Tags: take it with a spoonful of salt


two futures divided by a parapet

I spotted you walking home, six floors down and across the parapet. You were so infinitely small just then. If I held up my thumb and focused hard with the one eye I kept open, I could wipe you away – just like that. But how is it that such a physically small being still does funny big things to my heart?

You stood next to me and said, him again. I said, yes, yes, him again, him always maybe forever. But this time, I feel the corners of my lips pull up and as I flicked off the last of my cigarette and asked you for another, I feel this chuckle threatening to escape from the back of my teeth. Because you’re silly.

It’s always funny how life pans out and it was just that morning that I still dream of your face even though I hardly see you anymore. How many screams does it take to wipe out a memory of a memory? How many lifetimes does it take for someone to run and catch up with another person again? How many universes have to exist just so that pathsn ever cross? For the days where I want to catch up with you, there are also other days that I wish I didn’t have to see you. Today is the former, tomorrow is the latter, and maybe the day after a new permutation.

And sometimes I wonder, would I rather live for a thousand years? Or have ten lives of a hundred years? And if I had ten lives of a hundred years, would it be a clean slate all over again for each life, or would I have the courage to ferverntly catch up with you and the rest of my one-sided memories for the rest of the nine?

The other cigarette doesn’t come as easily from you this time – you wiped the blood away from under my nose with your fingers and told me to stop smoking but as I’ve told you before, you can’t make me do the things I don’t want to do, and you can’t stop me from doing the things I want to do. The truth is, if unforgiveness is the poison that doesn’t kill the other party, but only yourself, then I’m okay with it. I’m okay with it.

Stretching the past into the present

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August in Busan was still summer. I was at the Gwangalli beach alone and for the first time, realised how a vast a beach was and how small we really are.

September in Busan was windy, balmy, and truth to be told, there are some days I cannot remember how it smells, or what it looks like. And on the days when I do, I’m wondering, maybe I’m there and asleep, and actually am dreaming about my life here. Maybe time twisted and bent over backwards to make something happen. I remember my head twisting into the crook of your neck to shield myself from the wind and the sand. But I don’t actually remember the details anymore. It remains to be just a memory that continues to burn at the back of my eyelids, sometimes perhaps so bright that I have to pull my eyes back open to extinguish them.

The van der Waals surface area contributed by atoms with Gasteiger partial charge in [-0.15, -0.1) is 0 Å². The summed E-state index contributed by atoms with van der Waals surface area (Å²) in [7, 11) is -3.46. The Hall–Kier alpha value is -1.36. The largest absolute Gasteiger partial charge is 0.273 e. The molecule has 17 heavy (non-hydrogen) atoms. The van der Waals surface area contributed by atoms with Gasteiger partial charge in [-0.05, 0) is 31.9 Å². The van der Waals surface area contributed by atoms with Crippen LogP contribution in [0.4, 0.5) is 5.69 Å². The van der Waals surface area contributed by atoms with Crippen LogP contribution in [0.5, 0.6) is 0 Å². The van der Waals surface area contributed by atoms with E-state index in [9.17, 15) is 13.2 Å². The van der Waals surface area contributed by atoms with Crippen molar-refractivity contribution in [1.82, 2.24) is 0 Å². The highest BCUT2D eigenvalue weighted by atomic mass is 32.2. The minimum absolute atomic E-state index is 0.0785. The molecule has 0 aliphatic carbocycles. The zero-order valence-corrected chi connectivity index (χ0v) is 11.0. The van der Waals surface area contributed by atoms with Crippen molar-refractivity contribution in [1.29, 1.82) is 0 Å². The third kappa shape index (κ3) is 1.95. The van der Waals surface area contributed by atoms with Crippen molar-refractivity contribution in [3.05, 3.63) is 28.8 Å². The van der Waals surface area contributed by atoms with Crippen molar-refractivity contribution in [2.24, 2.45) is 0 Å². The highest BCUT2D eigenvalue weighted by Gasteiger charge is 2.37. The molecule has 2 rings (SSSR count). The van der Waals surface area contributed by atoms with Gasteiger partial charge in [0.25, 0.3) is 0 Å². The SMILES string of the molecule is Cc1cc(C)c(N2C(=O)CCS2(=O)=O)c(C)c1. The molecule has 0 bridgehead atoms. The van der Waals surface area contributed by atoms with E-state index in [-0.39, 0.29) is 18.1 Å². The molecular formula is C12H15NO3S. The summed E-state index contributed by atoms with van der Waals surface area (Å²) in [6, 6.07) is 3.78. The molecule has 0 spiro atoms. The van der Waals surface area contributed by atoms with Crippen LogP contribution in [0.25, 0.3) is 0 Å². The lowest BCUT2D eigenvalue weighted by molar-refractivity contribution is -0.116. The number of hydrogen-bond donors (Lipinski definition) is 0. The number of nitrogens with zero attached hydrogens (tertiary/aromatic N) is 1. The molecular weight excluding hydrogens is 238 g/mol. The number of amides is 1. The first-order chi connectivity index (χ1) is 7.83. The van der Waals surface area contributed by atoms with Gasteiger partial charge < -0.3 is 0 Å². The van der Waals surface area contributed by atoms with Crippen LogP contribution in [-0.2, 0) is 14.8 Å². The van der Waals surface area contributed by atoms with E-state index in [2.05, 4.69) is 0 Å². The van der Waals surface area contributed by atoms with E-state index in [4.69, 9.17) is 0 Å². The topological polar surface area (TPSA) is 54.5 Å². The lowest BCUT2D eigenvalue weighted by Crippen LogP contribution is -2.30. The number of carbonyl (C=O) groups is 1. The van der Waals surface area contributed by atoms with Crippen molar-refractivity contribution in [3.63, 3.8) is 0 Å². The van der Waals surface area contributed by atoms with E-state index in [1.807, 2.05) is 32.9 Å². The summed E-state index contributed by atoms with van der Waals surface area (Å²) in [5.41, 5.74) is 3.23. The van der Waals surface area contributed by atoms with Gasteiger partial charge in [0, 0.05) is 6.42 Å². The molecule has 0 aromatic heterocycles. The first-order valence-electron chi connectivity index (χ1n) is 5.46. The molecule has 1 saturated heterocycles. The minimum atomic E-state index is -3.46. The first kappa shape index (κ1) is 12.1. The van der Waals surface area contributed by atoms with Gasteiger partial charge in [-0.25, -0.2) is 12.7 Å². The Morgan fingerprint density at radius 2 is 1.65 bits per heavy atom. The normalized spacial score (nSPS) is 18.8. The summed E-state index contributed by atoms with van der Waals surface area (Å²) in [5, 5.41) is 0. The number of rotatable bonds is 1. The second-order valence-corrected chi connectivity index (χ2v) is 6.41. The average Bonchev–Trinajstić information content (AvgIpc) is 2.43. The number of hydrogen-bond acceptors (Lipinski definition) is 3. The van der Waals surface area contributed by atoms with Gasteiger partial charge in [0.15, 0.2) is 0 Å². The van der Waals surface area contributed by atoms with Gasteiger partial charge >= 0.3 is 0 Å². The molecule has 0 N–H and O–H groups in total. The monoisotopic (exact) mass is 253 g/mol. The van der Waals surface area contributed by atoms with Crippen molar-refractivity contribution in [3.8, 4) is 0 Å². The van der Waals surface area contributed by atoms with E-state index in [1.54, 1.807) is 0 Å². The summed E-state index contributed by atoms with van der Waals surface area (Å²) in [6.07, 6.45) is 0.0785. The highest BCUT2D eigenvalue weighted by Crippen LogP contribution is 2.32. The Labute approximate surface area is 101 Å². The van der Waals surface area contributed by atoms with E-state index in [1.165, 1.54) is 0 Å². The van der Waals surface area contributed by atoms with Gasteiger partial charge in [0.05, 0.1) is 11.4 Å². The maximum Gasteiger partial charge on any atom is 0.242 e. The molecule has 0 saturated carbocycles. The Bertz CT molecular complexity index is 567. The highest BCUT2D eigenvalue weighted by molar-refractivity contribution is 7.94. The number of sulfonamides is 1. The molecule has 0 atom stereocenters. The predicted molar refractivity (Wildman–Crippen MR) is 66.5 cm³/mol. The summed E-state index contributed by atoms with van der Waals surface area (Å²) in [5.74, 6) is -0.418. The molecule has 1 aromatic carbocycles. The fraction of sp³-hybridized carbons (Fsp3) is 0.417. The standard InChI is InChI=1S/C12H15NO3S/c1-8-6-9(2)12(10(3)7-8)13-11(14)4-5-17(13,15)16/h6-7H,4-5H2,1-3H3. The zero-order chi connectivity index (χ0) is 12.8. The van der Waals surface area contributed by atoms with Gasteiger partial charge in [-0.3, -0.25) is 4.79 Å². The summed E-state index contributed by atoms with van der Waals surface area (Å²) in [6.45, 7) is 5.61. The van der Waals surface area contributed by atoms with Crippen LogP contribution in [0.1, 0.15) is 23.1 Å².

October in Busan was the annual fireworks festival across Gwangan Bridge. You asked me to go with you. I declined and went with other people. But sandwiched between a million people or so, we were looking up at the same thing. A million people on the goddamn beach - what are the odds of you finding me?

November in Busan was exam time. There had been little time to hang out because you were always cramming and I was always missing and running about in other places trying to soak up as much before I had to leave. “Hey… where are you?” “I’m at XXX. Are you at the library again?” “Yeah. Maybe see you later.” We went to the beach that chilly month and I remember your scarf around my neck a lot that month. I had been very lazy to buy my winter wear. You asked me if I had ever tried eating ice cream in winter before and for the first time in my life, the mix of the cold wind, cold ice cream and cold lips burnt my mouth and subsequently all of my insides as we tried to cling on desperately to the next warmest thing.

December in Busan and the present twists itself into the past like a Möbius strip. Past hellos turn into goodbyes and the goodbyes present themselves as a possibilities of future hellos.

事实是, 时间是线性的。但你怎么解释我们的未来其实就是今日?

Unwrapping the Future on a Saturday Morning.

The other day, you brushed the hair out of my face as I bent over to eat the noodles you cooked. It had been late that Friday night and I was hungry.

“Do you remember how long my hair was when we first knew each other?”
“This exact length.”
“How are you so sure?”
“I am doing the same thing as I did years ago.”
“Then do you remember how long my hair was before I cut it to this?”
“Yes. But only because I never got to touch it.”
“You deserve it.”

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